L. P. Hartley knew how to write children. The Go-Between was filled with wonderful insights into the mind of young Leo, his fears and embarrassments. This book, the first in the Eustace and Hilda trilogy, is more of the same but without the tradgedy of The Go-Between. If you are looking for excitement, drama or thrills then this really isn't for you. It's a slow thoughtful book whose events we see through the eyes of young Eustace. He's a sweetly nervous boy who wants to please everyone, most of ...more
Nick Duretta
Feb 14, 2019 rated it really liked it
On the surface, 10-year-old Eustace Sherrington's summer in early 20th century Edwardian England seems typical and uneventful: he plays on the beach with his older sister Hilda, he indulges in small fantasies while bathing and sleeping; he develops a crush on a local girl and forms a reluctant friendship with an elderly spinster. Yet Eustace is a sensitive (some might say neurotic) boy who overthinks and worries about everything--the summer is an endless stream of imagined horrors and cataclysmi ...more
Cleopatra  Pullen
Apr 19, 2016 rated it really liked it
Shelves: classic
Having absolutely adored The Go-Between last year I eagerly sought out another book by this twentieth century author.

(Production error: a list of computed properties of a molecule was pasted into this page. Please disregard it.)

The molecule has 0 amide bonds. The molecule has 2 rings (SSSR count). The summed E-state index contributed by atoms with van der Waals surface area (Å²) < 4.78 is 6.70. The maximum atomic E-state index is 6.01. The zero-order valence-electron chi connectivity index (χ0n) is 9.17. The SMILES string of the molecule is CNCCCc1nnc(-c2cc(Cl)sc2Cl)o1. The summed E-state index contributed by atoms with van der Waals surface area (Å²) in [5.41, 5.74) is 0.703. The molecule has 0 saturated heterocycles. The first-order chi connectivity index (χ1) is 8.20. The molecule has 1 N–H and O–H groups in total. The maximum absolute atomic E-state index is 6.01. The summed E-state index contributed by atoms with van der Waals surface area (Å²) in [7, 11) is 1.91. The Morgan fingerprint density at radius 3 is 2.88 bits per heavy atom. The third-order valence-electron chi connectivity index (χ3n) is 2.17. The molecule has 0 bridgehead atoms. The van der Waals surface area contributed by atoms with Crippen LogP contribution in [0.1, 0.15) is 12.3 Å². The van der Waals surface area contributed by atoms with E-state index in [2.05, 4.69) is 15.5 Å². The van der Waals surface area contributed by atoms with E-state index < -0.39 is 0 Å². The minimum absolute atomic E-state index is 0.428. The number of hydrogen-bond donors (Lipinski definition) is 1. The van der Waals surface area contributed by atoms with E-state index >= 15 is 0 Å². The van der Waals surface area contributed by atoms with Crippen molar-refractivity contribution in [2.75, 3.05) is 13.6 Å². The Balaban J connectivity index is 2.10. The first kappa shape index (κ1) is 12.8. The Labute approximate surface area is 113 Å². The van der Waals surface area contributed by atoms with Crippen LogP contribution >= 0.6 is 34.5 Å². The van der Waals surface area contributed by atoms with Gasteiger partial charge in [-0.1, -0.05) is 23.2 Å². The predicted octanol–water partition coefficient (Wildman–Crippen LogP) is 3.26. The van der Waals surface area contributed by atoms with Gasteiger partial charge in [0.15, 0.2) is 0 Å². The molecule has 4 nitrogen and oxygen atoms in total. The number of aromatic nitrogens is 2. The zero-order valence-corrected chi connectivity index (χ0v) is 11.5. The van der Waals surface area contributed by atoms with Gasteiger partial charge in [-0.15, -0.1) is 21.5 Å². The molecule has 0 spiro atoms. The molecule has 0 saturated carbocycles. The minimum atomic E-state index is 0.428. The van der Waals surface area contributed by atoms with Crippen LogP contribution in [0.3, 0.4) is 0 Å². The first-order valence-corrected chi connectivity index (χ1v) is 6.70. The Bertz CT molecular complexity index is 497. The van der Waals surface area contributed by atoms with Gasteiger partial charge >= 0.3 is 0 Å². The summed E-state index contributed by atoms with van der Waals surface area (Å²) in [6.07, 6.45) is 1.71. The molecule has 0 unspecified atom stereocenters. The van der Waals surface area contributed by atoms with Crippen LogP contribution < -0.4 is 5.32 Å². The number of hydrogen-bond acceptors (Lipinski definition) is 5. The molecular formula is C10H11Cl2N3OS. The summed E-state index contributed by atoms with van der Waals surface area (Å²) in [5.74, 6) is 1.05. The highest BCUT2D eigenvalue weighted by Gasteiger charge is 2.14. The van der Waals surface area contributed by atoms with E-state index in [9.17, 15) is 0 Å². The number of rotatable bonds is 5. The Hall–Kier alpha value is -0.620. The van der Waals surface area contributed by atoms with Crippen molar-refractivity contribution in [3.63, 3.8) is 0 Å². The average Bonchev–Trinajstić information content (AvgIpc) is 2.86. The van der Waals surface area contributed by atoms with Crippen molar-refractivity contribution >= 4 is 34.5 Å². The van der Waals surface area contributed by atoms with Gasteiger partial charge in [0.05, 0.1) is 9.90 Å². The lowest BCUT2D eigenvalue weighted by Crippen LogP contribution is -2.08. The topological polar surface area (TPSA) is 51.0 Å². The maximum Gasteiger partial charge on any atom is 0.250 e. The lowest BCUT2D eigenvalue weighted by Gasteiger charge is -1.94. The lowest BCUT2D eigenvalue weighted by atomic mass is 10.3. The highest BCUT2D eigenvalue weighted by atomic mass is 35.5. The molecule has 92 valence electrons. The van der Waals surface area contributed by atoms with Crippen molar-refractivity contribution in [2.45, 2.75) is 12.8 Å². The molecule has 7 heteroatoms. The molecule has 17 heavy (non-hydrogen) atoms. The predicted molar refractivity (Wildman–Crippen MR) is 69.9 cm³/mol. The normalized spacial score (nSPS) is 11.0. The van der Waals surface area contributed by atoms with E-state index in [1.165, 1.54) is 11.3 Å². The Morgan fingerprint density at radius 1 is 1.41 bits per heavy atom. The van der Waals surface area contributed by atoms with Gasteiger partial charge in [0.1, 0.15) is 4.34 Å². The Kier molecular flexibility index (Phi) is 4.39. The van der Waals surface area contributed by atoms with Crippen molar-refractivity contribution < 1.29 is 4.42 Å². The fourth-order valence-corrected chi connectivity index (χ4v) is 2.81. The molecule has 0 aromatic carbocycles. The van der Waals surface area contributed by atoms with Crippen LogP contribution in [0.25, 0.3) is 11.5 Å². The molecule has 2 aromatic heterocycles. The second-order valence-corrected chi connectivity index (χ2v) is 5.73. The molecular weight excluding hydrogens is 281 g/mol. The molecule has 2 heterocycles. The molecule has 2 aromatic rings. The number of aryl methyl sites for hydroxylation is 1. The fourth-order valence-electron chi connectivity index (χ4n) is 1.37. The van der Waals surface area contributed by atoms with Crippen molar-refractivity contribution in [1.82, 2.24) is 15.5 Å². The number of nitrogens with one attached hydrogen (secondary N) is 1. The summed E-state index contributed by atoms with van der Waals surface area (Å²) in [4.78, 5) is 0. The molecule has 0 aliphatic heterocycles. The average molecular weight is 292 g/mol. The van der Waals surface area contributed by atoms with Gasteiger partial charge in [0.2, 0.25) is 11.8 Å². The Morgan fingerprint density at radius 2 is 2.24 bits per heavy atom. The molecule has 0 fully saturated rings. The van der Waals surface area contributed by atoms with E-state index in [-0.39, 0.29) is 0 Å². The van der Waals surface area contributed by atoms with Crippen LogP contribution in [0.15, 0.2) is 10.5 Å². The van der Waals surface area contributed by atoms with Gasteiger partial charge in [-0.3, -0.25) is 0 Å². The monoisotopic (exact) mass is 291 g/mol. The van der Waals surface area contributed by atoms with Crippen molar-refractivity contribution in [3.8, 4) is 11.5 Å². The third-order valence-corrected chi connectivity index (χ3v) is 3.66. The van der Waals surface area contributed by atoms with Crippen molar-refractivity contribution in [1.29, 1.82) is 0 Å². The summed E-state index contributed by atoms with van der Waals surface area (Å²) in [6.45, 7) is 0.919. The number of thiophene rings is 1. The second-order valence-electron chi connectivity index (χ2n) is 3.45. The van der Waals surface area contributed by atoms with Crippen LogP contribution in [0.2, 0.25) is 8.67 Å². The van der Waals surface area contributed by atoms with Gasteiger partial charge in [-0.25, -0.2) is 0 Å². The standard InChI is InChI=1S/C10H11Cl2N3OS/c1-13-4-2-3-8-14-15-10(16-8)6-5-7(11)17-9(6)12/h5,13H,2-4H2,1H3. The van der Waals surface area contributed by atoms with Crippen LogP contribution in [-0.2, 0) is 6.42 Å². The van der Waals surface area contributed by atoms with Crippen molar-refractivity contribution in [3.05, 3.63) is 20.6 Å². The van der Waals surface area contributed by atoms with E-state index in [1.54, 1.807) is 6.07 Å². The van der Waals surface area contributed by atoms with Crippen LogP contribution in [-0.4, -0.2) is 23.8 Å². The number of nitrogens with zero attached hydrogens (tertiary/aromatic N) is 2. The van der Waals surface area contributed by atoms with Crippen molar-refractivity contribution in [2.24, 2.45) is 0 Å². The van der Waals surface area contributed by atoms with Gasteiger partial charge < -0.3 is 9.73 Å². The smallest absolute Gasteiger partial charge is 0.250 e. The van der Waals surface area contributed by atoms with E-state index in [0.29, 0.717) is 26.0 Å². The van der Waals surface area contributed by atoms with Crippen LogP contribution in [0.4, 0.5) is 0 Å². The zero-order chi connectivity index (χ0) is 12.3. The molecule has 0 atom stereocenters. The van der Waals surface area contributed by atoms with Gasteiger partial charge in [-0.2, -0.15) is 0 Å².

The Shrimp and the Anemone is the first of a trilogy about siblings Eustace and Hilda. Eustace is the younger, a mere nine years old when we first meet him and Hilda is his older sister by four years. Hilda is strongly committed in making sure young Eustace follows the path of goodness, she is his moral guardian in all things. In fact Hilda is scary in the way she both makes Eusta
...more
Hollyanne
Aug 11, 2014 rated it it was amazing
Having read 'The Go Between' and finding it entertaining I figured there wasn't much to lose in purchasing one of his other novel especially as it was sitting tragically alone in a sale bin for only £1, I'm glad I rescued it... The prose in this book, in my opinion far surpasses that of 'The Go Between'. Hartley manages to capture the beautiful innocence and naivety of a 9 year old boy whilst still using an expanse of wonderful vocabulary. There's something I just can't explain but the soul of t ...more
Realini
The Shrimp and the Anemone by LP Hartley
10 out of 10


The Shrimp and the Anemone is a glorious, phenomenal, outstanding, insightful, incredible, rather short masterpiece that has been included on The Guardian 1,000 Novels Everyone Must Read list:

https://www.theguardian.com/books/200...

the hero of the chef d’oeuvre is Eustace and the formidable access to the mind of a nine year old is a fantastic joy and the main character is such a remarkable, gentle, brave, complex, intriguing figure as to make t
...more
Donna
Apr 03, 2015 rated it did not like it
Well what a most annoying book. It had such great reviews, is set in Norfolk and promised so much, and yes I know it's taken me ages to read but it was so boring and pointless! I just don't get what it was about. 217 pages of ramblings, written in the genre of children but by an adult... Most frustrating and annoying. I have no idea how the book got so many great reviews...what a waste of my time but I was determined to finish it in the hope it got better. However it is possible - I think - to s ...more